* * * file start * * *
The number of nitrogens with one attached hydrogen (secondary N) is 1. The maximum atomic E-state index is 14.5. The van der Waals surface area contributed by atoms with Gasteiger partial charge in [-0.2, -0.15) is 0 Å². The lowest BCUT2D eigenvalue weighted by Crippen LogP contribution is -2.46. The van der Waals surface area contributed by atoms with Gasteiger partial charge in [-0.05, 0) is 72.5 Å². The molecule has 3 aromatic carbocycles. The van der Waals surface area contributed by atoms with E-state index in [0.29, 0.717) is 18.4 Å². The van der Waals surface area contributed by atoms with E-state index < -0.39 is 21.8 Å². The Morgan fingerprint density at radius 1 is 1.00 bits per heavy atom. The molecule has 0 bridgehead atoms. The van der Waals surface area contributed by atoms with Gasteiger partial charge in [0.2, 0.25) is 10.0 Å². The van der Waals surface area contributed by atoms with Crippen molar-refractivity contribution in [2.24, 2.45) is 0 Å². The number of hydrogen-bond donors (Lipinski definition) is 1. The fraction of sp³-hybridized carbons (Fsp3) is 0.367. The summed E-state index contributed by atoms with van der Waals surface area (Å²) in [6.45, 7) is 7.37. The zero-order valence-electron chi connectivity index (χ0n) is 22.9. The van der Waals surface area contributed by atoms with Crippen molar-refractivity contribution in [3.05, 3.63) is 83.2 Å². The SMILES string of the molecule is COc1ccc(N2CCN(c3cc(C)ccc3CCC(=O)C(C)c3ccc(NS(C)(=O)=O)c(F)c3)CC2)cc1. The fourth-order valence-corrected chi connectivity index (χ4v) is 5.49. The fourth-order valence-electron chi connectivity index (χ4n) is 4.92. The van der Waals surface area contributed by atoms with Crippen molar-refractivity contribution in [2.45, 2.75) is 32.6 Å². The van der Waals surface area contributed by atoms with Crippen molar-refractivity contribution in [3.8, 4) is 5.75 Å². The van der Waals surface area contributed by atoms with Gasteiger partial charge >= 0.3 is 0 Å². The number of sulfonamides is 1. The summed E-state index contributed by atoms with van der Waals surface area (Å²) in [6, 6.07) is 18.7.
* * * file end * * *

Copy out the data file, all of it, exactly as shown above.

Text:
The number of nitrogens with one attached hydrogen (secondary N) is 1. The maximum atomic E-state index is 14.5. The van der Waals surface area contributed by atoms with Gasteiger partial charge in [-0.2, -0.15) is 0 Å². The lowest BCUT2D eigenvalue weighted by Crippen LogP contribution is -2.46. The van der Waals surface area contributed by atoms with Gasteiger partial charge in [-0.05, 0) is 72.5 Å². The molecule has 3 aromatic carbocycles. The van der Waals surface area contributed by atoms with E-state index in [0.29, 0.717) is 18.4 Å². The van der Waals surface area contributed by atoms with E-state index < -0.39 is 21.8 Å². The Morgan fingerprint density at radius 1 is 1.00 bits per heavy atom. The molecule has 0 bridgehead atoms. The van der Waals surface area contributed by atoms with Gasteiger partial charge in [0.2, 0.25) is 10.0 Å². The van der Waals surface area contributed by atoms with Crippen molar-refractivity contribution in [2.24, 2.45) is 0 Å². The number of hydrogen-bond donors (Lipinski definition) is 1. The fraction of sp³-hybridized carbons (Fsp3) is 0.367. The summed E-state index contributed by atoms with van der Waals surface area (Å²) in [6.45, 7) is 7.37. The zero-order valence-electron chi connectivity index (χ0n) is 22.9. The van der Waals surface area contributed by atoms with Crippen molar-refractivity contribution in [3.05, 3.63) is 83.2 Å². The SMILES string of the molecule is COc1ccc(N2CCN(c3cc(C)ccc3CCC(=O)C(C)c3ccc(NS(C)(=O)=O)c(F)c3)CC2)cc1. The fourth-order valence-corrected chi connectivity index (χ4v) is 5.49. The fourth-order valence-electron chi connectivity index (χ4n) is 4.92. The van der Waals surface area contributed by atoms with Crippen molar-refractivity contribution in [2.45, 2.75) is 32.6 Å². The van der Waals surface area contributed by atoms with Crippen molar-refractivity contribution in [3.8, 4) is 5.75 Å². The van der Waals surface area contributed by atoms with Gasteiger partial charge >= 0.3 is 0 Å². The number of sulfonamides is 1. The summed E-state index contributed by atoms with van der Waals surface area (Å²) in [6, 6.07) is 18.7.